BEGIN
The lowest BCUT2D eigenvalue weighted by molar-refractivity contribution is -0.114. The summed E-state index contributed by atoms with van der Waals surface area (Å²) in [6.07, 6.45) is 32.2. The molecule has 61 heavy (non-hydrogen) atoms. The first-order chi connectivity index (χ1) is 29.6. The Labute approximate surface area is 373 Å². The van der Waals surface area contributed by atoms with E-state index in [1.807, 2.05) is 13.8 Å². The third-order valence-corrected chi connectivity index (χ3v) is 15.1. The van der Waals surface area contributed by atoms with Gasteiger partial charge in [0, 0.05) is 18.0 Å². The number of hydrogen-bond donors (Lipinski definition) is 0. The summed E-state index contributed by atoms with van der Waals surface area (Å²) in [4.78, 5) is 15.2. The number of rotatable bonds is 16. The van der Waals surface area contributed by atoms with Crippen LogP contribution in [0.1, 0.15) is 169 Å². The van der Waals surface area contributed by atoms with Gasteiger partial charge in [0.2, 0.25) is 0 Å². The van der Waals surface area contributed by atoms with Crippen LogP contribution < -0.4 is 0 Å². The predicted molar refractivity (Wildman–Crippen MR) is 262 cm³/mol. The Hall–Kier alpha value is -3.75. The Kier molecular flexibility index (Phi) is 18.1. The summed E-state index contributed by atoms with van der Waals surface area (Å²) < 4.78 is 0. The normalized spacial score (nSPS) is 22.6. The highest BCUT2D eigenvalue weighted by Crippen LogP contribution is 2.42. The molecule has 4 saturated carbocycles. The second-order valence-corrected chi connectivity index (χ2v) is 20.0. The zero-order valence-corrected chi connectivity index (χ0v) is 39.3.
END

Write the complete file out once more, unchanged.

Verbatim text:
The lowest BCUT2D eigenvalue weighted by molar-refractivity contribution is -0.114. The summed E-state index contributed by atoms with van der Waals surface area (Å²) in [6.07, 6.45) is 32.2. The molecule has 61 heavy (non-hydrogen) atoms. The first-order chi connectivity index (χ1) is 29.6. The Labute approximate surface area is 373 Å². The van der Waals surface area contributed by atoms with E-state index in [1.807, 2.05) is 13.8 Å². The third-order valence-corrected chi connectivity index (χ3v) is 15.1. The van der Waals surface area contributed by atoms with Gasteiger partial charge in [0, 0.05) is 18.0 Å². The number of hydrogen-bond donors (Lipinski definition) is 0. The summed E-state index contributed by atoms with van der Waals surface area (Å²) in [4.78, 5) is 15.2. The number of rotatable bonds is 16. The van der Waals surface area contributed by atoms with Crippen LogP contribution in [0.1, 0.15) is 169 Å². The van der Waals surface area contributed by atoms with Gasteiger partial charge in [0.2, 0.25) is 0 Å². The van der Waals surface area contributed by atoms with Crippen LogP contribution < -0.4 is 0 Å². The predicted molar refractivity (Wildman–Crippen MR) is 262 cm³/mol. The Hall–Kier alpha value is -3.75. The Kier molecular flexibility index (Phi) is 18.1. The summed E-state index contributed by atoms with van der Waals surface area (Å²) < 4.78 is 0. The normalized spacial score (nSPS) is 22.6. The highest BCUT2D eigenvalue weighted by Crippen LogP contribution is 2.42. The molecule has 4 saturated carbocycles. The second-order valence-corrected chi connectivity index (χ2v) is 20.0. The zero-order valence-corrected chi connectivity index (χ0v) is 39.3.